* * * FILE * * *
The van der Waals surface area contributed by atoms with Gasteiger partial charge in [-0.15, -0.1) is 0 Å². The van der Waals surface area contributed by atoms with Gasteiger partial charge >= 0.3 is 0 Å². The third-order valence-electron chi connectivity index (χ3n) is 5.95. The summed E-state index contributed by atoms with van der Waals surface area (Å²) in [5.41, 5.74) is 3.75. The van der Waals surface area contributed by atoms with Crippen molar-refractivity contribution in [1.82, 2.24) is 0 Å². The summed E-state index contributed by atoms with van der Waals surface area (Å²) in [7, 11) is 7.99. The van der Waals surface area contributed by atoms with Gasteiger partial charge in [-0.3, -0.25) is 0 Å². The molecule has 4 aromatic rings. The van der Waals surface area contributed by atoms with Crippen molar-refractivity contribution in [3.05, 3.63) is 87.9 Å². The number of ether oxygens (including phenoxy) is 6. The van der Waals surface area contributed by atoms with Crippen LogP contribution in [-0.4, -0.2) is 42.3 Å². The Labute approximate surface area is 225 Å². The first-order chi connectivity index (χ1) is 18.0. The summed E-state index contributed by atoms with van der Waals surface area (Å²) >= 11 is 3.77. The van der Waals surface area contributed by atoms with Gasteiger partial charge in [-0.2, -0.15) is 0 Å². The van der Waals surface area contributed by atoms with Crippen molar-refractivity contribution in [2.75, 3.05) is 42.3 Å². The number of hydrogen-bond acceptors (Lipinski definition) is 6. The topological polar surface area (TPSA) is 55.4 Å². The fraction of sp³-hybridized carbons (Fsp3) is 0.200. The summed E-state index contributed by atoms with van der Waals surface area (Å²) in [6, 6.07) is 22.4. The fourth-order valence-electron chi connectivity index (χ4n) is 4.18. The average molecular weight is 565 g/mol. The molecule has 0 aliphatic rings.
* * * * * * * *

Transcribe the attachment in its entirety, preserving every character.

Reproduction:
The van der Waals surface area contributed by atoms with Gasteiger partial charge in [-0.15, -0.1) is 0 Å². The van der Waals surface area contributed by atoms with Gasteiger partial charge >= 0.3 is 0 Å². The third-order valence-electron chi connectivity index (χ3n) is 5.95. The summed E-state index contributed by atoms with van der Waals surface area (Å²) in [5.41, 5.74) is 3.75. The van der Waals surface area contributed by atoms with Crippen molar-refractivity contribution in [1.82, 2.24) is 0 Å². The summed E-state index contributed by atoms with van der Waals surface area (Å²) in [7, 11) is 7.99. The van der Waals surface area contributed by atoms with Gasteiger partial charge in [-0.3, -0.25) is 0 Å². The molecule has 4 aromatic rings. The van der Waals surface area contributed by atoms with Crippen molar-refractivity contribution in [3.05, 3.63) is 87.9 Å². The number of ether oxygens (including phenoxy) is 6. The van der Waals surface area contributed by atoms with Crippen LogP contribution in [-0.4, -0.2) is 42.3 Å². The Labute approximate surface area is 225 Å². The first-order chi connectivity index (χ1) is 18.0. The summed E-state index contributed by atoms with van der Waals surface area (Å²) >= 11 is 3.77. The van der Waals surface area contributed by atoms with Gasteiger partial charge in [-0.2, -0.15) is 0 Å². The van der Waals surface area contributed by atoms with Crippen molar-refractivity contribution in [2.75, 3.05) is 42.3 Å². The number of hydrogen-bond acceptors (Lipinski definition) is 6. The topological polar surface area (TPSA) is 55.4 Å². The fraction of sp³-hybridized carbons (Fsp3) is 0.200. The summed E-state index contributed by atoms with van der Waals surface area (Å²) in [6, 6.07) is 22.4. The fourth-order valence-electron chi connectivity index (χ4n) is 4.18. The average molecular weight is 565 g/mol. The molecule has 0 aliphatic rings.